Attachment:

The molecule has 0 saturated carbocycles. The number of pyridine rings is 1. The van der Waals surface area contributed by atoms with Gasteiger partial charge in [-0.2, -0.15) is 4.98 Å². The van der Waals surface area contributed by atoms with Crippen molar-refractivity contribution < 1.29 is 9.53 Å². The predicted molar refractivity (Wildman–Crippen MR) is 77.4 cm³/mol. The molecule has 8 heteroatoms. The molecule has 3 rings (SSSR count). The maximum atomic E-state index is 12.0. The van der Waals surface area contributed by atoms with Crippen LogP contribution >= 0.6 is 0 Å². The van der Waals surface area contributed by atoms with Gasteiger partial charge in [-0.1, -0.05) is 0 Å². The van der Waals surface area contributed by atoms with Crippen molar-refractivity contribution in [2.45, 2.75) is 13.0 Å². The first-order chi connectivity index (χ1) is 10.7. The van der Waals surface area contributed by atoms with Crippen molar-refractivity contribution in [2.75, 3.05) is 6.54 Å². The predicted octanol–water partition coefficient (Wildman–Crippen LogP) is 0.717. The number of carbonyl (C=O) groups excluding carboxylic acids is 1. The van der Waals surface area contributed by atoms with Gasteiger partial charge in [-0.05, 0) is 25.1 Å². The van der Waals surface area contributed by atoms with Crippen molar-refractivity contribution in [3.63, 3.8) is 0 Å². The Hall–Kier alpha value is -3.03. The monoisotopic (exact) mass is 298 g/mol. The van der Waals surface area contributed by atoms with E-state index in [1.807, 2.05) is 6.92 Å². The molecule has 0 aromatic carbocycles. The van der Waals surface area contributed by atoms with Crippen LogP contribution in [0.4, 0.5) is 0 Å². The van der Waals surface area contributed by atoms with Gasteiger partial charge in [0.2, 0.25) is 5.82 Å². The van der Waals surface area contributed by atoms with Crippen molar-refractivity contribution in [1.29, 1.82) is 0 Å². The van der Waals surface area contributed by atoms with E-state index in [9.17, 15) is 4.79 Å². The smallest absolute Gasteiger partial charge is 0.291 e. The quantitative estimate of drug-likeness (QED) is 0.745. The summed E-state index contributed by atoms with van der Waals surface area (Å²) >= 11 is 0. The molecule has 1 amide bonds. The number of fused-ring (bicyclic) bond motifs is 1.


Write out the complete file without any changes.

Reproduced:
The molecule has 0 saturated carbocycles. The number of pyridine rings is 1. The van der Waals surface area contributed by atoms with Gasteiger partial charge in [-0.2, -0.15) is 4.98 Å². The van der Waals surface area contributed by atoms with Crippen molar-refractivity contribution < 1.29 is 9.53 Å². The predicted molar refractivity (Wildman–Crippen MR) is 77.4 cm³/mol. The molecule has 8 heteroatoms. The molecule has 3 rings (SSSR count). The maximum atomic E-state index is 12.0. The van der Waals surface area contributed by atoms with Crippen LogP contribution >= 0.6 is 0 Å². The van der Waals surface area contributed by atoms with Gasteiger partial charge in [-0.1, -0.05) is 0 Å². The van der Waals surface area contributed by atoms with Crippen molar-refractivity contribution in [2.45, 2.75) is 13.0 Å². The first-order chi connectivity index (χ1) is 10.7. The van der Waals surface area contributed by atoms with Crippen molar-refractivity contribution in [2.75, 3.05) is 6.54 Å². The predicted octanol–water partition coefficient (Wildman–Crippen LogP) is 0.717. The number of carbonyl (C=O) groups excluding carboxylic acids is 1. The van der Waals surface area contributed by atoms with Gasteiger partial charge in [-0.05, 0) is 25.1 Å². The van der Waals surface area contributed by atoms with Crippen molar-refractivity contribution in [3.63, 3.8) is 0 Å². The Hall–Kier alpha value is -3.03. The monoisotopic (exact) mass is 298 g/mol. The van der Waals surface area contributed by atoms with E-state index in [1.807, 2.05) is 6.92 Å². The molecule has 0 aromatic carbocycles. The van der Waals surface area contributed by atoms with Crippen LogP contribution in [0.4, 0.5) is 0 Å². The van der Waals surface area contributed by atoms with Gasteiger partial charge in [0.2, 0.25) is 5.82 Å². The van der Waals surface area contributed by atoms with Crippen molar-refractivity contribution in [1.29, 1.82) is 0 Å². The van der Waals surface area contributed by atoms with E-state index in [9.17, 15) is 4.79 Å². The smallest absolute Gasteiger partial charge is 0.291 e. The quantitative estimate of drug-likeness (QED) is 0.745. The summed E-state index contributed by atoms with van der Waals surface area (Å²) >= 11 is 0. The molecule has 1 amide bonds. The number of fused-ring (bicyclic) bond motifs is 1.